Burkina Faso has become the 23rd country to join the Elephant Protection Initiative.
The EPI is a pan-African alliance of countries dedicated to the conservation of elephants and the harmonious co-existence of elephants and people.
Burkina Faso’s Minister of the Environment, Water and Sanitation, His Excellency Dr Augustin Kabore, said:
“By joining the EPI, the government of Burkina Faso demonstrates its determination to conserve its important elephant population, estimated at more than 6,000 animals, and we look forward to working with its secretariat and fellow member countries to achieve this objective.”
John Scanlon AO, CEO of the EPI’s secretariat, the EPI Foundation, said:
“Burkina Faso has West Africa’s largest remaining elephant population. Its accession to the EPI is welcome evidence of its determination to protect those elephants, stop any trade in ivory, and ensure its people benefit from these conservation efforts.”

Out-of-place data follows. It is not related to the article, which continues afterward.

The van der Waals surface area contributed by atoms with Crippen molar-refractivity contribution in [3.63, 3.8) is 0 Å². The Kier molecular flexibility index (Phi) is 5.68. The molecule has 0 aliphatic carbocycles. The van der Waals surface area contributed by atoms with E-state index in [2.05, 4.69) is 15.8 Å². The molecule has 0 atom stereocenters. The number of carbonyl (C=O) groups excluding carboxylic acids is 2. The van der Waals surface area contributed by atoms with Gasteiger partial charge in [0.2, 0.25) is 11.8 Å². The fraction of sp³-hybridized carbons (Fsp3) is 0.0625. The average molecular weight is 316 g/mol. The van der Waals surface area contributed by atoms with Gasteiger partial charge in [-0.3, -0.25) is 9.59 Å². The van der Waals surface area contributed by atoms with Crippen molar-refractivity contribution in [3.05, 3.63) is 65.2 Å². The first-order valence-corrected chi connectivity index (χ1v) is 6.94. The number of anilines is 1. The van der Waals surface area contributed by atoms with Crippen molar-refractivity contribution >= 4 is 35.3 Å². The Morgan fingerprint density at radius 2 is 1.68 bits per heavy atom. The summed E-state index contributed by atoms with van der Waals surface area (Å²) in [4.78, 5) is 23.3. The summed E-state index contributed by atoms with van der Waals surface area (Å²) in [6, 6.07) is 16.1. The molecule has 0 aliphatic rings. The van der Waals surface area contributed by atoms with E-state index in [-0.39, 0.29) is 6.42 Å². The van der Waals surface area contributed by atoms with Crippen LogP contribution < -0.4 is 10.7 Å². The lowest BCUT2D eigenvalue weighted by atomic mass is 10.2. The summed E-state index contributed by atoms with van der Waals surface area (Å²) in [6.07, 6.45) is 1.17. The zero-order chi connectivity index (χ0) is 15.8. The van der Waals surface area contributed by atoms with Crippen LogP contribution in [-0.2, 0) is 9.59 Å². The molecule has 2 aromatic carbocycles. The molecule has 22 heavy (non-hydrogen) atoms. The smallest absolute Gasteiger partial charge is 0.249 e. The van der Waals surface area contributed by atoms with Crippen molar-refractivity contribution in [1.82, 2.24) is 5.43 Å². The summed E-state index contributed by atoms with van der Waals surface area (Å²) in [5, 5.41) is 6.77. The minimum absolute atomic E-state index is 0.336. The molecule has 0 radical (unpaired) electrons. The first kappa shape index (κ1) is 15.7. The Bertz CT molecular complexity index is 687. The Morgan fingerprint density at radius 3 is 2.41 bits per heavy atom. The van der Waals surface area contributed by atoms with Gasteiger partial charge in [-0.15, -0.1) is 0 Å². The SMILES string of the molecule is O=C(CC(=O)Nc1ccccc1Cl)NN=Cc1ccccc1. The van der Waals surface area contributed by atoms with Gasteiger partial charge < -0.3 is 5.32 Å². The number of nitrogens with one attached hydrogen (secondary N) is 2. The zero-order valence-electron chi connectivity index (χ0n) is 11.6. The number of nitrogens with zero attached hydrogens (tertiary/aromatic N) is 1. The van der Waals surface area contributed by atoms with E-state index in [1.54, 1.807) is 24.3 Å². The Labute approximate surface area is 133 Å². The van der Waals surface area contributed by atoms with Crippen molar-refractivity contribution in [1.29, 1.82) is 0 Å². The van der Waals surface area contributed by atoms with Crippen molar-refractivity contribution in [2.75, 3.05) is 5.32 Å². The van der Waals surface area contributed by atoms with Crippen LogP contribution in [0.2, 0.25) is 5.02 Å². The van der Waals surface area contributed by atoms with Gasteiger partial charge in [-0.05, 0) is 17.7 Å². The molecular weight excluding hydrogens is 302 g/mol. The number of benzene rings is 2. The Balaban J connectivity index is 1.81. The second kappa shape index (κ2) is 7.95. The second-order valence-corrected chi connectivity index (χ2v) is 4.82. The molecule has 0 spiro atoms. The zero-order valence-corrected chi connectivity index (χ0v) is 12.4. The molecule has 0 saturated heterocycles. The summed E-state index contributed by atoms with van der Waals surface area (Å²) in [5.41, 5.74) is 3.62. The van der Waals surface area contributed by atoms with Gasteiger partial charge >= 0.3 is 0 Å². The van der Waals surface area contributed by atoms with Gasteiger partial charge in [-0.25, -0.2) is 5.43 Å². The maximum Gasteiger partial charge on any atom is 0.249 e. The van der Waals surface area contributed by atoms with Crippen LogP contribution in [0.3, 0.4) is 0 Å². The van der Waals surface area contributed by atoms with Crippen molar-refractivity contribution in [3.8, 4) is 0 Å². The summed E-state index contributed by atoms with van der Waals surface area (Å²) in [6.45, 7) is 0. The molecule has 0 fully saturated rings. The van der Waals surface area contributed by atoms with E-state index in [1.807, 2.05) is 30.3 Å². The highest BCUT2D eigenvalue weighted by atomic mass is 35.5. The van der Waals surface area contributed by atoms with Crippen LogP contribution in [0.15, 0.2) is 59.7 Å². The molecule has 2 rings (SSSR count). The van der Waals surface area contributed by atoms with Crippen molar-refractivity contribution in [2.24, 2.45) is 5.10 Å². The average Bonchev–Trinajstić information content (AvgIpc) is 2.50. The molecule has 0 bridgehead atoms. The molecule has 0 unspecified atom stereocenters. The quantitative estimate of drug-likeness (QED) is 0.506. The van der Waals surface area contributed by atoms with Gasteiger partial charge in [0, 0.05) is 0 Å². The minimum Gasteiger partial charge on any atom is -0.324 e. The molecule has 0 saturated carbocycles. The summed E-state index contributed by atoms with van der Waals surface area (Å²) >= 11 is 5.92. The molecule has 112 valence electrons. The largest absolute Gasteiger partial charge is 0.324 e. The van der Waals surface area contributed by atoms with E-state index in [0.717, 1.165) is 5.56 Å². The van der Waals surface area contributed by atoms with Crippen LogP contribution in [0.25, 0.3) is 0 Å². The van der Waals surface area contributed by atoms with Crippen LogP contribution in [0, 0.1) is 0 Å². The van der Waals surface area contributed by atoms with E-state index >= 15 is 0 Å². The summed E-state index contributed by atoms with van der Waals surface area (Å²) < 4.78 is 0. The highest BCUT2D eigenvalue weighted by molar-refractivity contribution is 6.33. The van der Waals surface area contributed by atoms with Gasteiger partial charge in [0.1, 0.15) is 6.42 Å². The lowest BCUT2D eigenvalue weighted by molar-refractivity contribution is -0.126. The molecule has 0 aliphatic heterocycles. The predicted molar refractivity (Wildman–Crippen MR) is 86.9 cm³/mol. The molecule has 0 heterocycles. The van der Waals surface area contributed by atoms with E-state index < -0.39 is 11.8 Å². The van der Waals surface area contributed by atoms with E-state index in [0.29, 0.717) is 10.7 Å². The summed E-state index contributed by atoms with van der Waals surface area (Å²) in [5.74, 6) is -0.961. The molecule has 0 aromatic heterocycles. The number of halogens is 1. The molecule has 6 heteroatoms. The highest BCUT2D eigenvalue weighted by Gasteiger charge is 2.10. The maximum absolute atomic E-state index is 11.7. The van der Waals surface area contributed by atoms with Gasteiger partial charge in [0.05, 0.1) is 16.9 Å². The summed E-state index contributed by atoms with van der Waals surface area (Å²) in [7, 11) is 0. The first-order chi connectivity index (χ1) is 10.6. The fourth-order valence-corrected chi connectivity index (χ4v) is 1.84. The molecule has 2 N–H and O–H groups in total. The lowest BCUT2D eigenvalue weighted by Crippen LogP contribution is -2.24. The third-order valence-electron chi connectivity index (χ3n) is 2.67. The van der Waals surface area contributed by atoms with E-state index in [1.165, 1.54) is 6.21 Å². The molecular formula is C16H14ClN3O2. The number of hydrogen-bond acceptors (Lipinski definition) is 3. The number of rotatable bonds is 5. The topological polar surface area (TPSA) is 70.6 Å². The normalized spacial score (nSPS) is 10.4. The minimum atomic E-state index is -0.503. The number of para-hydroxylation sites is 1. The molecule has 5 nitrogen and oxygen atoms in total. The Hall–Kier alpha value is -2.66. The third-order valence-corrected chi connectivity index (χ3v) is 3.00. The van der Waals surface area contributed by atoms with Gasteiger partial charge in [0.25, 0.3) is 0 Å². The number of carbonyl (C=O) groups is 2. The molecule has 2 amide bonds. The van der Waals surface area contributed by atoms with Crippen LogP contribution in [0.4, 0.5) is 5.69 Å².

Africa’s elephant population has fallen dramatically in recent decades. There are just over 400,000 elephants in Sub-Saharan Africa, compared with an estimated 1.3 million in 1979.
The EPI was founded in 2014 by the leaders of Botswana, Chad, Ethiopia, Gabon and Tanzania, with a commitment to shut down internal ivory markets, put national ivory stockpiles beyond economic use, maintain the international moratorium on the trade in ivory and develop National Elephant Action Plans.
It has grown rapidly since then.
In December 2022, EPI member states signed a declaration stating that human-elephant conflict (HEC) was "fast emerging as the greatest threat to the survival of Africa’s elephants,” and warned that if conflicts between people and elephants were not controlled, popular support for conservation would be undermined.